#1 Gollum, Sep 14, 2005
    Last edited: Sep 14, 2005
  2. goku999

    goku999 Regular Member

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    If you are not very fast or dont have very fast reactions then you can stand about 1 feet or 2 away from the T when recieving the shuttle.
    Also standing in an aggressive stance, making sure you can see the shuttle clearly and having rackethead above the net.
    When they do a drive serve you jus need to push with ur racket head forward like you are doing a drive back.
     
  3. donnie

    donnie New Member

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    intent of service rule 9.1.6 is to prevent any forearm supination

    Yes you can make a legal drive serve (not break rule 9.1.6) by using finger power, however if any forearm supination is used during a backhand service then the racket head will be raised above the legal limit. Wrist extension is ok but not forearm supination. This point is very important because a backhand serve can be struck much harder using forearm supination instead of wrist extension.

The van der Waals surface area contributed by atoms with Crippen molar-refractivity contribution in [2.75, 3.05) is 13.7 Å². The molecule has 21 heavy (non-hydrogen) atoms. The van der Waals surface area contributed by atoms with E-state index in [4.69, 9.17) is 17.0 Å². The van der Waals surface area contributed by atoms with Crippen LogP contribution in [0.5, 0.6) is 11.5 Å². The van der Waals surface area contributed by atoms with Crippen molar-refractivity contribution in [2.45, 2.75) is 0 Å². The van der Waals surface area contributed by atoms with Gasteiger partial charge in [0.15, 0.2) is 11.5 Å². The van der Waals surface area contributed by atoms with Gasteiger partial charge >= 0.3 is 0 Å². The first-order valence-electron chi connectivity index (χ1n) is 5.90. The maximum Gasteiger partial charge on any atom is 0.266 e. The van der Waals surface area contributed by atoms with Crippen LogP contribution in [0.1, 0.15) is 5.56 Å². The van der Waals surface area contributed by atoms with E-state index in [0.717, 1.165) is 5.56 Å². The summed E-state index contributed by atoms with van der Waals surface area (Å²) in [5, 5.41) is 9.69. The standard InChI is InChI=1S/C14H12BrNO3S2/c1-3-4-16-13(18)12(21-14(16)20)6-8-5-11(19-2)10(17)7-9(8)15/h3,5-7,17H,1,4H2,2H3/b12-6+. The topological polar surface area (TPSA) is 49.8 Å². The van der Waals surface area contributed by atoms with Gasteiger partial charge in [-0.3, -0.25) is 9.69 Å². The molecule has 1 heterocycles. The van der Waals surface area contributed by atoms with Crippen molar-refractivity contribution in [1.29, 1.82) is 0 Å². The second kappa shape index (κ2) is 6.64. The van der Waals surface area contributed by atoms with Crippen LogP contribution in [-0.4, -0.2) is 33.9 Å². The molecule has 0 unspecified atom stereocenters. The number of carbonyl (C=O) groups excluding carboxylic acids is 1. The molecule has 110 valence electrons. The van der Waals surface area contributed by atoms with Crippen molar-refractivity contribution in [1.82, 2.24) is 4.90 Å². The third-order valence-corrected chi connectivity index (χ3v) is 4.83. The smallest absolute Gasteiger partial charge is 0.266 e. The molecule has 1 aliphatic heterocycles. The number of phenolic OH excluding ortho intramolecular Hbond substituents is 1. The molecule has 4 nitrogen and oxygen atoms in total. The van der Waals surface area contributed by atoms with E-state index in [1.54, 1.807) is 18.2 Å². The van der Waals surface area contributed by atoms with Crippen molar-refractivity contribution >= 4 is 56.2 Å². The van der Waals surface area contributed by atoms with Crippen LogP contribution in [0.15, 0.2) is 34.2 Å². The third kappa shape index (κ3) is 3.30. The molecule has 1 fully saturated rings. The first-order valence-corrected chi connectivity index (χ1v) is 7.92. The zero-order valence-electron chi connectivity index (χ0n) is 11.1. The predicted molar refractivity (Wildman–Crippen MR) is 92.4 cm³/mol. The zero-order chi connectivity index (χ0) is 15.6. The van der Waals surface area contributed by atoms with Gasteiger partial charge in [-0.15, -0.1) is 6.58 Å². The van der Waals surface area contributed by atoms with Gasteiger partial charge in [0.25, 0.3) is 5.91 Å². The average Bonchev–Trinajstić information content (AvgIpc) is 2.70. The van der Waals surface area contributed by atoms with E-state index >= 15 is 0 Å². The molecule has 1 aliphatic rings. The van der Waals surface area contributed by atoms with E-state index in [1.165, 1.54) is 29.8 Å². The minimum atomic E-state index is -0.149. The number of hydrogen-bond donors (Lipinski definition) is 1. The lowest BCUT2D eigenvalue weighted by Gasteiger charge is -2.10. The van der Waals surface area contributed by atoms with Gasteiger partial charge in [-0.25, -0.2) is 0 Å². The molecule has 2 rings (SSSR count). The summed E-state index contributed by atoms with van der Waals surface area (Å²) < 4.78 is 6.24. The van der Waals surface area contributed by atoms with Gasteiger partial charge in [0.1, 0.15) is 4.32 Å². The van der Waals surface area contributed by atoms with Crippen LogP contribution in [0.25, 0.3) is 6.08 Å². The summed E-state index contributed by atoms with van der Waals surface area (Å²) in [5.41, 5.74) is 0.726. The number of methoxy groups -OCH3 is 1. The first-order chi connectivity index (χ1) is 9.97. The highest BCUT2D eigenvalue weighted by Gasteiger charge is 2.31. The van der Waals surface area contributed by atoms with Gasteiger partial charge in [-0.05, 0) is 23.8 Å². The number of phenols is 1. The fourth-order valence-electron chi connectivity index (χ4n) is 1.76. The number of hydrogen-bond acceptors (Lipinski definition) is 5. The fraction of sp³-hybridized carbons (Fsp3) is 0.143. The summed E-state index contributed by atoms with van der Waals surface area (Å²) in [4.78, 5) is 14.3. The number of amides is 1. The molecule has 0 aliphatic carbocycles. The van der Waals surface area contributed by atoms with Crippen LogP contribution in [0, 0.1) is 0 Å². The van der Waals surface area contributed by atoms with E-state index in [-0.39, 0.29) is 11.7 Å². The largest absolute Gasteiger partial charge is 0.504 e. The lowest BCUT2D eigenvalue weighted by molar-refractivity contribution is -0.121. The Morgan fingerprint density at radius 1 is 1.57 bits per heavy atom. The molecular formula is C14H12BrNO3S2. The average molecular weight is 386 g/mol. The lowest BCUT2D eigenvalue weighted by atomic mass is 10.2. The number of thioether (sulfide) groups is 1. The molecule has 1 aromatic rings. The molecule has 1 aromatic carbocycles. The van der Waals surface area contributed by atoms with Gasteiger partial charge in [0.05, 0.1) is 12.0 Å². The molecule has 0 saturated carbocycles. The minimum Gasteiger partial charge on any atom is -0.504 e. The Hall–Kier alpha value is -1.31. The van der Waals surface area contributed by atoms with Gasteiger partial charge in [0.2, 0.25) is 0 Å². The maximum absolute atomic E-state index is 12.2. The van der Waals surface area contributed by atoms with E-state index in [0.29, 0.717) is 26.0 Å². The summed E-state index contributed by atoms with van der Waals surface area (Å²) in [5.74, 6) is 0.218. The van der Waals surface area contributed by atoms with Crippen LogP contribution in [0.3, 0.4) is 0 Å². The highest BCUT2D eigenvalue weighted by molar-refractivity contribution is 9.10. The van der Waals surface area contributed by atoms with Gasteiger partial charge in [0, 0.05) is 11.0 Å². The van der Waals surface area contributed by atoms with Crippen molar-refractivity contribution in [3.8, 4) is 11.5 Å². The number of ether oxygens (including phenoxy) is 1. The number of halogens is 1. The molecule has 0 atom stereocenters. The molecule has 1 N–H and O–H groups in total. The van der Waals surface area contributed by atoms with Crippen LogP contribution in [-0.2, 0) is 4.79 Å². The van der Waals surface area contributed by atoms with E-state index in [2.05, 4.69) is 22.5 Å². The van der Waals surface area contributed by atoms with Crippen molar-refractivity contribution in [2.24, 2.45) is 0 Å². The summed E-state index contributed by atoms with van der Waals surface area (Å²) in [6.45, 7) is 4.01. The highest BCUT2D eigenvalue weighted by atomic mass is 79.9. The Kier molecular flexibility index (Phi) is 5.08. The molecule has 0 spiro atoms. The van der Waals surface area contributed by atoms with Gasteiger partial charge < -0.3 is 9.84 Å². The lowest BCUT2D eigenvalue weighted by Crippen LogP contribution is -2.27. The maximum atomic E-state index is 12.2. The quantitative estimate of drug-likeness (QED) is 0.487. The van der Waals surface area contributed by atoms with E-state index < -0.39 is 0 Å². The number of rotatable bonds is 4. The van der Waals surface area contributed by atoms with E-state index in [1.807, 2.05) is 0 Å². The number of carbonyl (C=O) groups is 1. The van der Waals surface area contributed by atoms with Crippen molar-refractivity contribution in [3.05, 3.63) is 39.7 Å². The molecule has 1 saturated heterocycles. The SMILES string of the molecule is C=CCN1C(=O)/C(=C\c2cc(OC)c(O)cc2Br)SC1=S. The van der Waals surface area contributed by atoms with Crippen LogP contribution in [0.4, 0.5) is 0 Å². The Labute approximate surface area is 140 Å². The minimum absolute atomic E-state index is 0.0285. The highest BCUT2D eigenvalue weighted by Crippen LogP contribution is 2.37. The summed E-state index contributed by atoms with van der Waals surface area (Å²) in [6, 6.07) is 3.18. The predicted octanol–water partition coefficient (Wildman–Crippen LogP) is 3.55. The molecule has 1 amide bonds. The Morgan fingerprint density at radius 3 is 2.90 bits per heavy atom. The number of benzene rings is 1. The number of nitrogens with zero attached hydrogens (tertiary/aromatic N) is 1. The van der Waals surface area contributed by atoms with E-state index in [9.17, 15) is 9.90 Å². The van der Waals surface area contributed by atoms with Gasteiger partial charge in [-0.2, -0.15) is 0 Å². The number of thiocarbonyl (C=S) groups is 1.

4. keith_aquino

    keith_aquino Regular Member

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    Is this serve a forehand or a backhand? :confused:
     
  5. Cheung

    Cheung Moderator

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    Read the first post. It clearly states b/hand

    You can see the drive serve being performed rarely. I think 1997 WC mens doubles final. It was used by the M'sians but didn't work.

    2000 Thomas cup s/final Jesper Larsen used it against Candra/Sigit to win their match (great game!)

    To answer the question, I think doubles players position themselves to receive serve in such a way that they can receive the drive serve without too much trouble.
     
  6. __Lam

    __Lam Regular Member

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    hmmmm? I can backhand drive serve pretty well, right at the T. but i kinda gotta go on my tippee toes... sure i look stupid when i do it, maybe a bit girlish, but at least i get the point :p. And yes i do it legally (i think) the racquet head is below my waist.